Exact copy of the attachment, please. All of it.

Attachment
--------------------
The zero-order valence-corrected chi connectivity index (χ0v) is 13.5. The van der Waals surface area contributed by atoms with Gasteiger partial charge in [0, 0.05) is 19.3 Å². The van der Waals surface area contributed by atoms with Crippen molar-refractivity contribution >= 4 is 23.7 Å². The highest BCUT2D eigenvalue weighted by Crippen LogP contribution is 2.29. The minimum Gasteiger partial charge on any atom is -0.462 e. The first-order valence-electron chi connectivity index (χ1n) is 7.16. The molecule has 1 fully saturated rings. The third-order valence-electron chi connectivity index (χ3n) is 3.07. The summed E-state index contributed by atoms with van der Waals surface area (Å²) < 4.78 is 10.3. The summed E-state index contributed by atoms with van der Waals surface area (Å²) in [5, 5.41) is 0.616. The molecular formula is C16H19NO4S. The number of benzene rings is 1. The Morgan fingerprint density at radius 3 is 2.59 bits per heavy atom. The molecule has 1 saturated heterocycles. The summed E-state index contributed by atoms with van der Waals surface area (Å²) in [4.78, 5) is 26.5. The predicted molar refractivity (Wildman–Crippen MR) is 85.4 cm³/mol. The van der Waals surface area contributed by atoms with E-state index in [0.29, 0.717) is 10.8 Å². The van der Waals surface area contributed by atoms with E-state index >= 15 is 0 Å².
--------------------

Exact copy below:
The zero-order valence-corrected chi connectivity index (χ0v) is 13.5. The van der Waals surface area contributed by atoms with Gasteiger partial charge in [0, 0.05) is 19.3 Å². The van der Waals surface area contributed by atoms with Crippen molar-refractivity contribution >= 4 is 23.7 Å². The highest BCUT2D eigenvalue weighted by Crippen LogP contribution is 2.29. The minimum Gasteiger partial charge on any atom is -0.462 e. The first-order valence-electron chi connectivity index (χ1n) is 7.16. The molecule has 1 fully saturated rings. The third-order valence-electron chi connectivity index (χ3n) is 3.07. The summed E-state index contributed by atoms with van der Waals surface area (Å²) < 4.78 is 10.3. The summed E-state index contributed by atoms with van der Waals surface area (Å²) in [5, 5.41) is 0.616. The molecular formula is C16H19NO4S. The number of benzene rings is 1. The Morgan fingerprint density at radius 3 is 2.59 bits per heavy atom. The molecule has 1 saturated heterocycles. The summed E-state index contributed by atoms with van der Waals surface area (Å²) in [4.78, 5) is 26.5. The predicted molar refractivity (Wildman–Crippen MR) is 85.4 cm³/mol. The van der Waals surface area contributed by atoms with E-state index in [0.29, 0.717) is 10.8 Å². The van der Waals surface area contributed by atoms with E-state index >= 15 is 0 Å².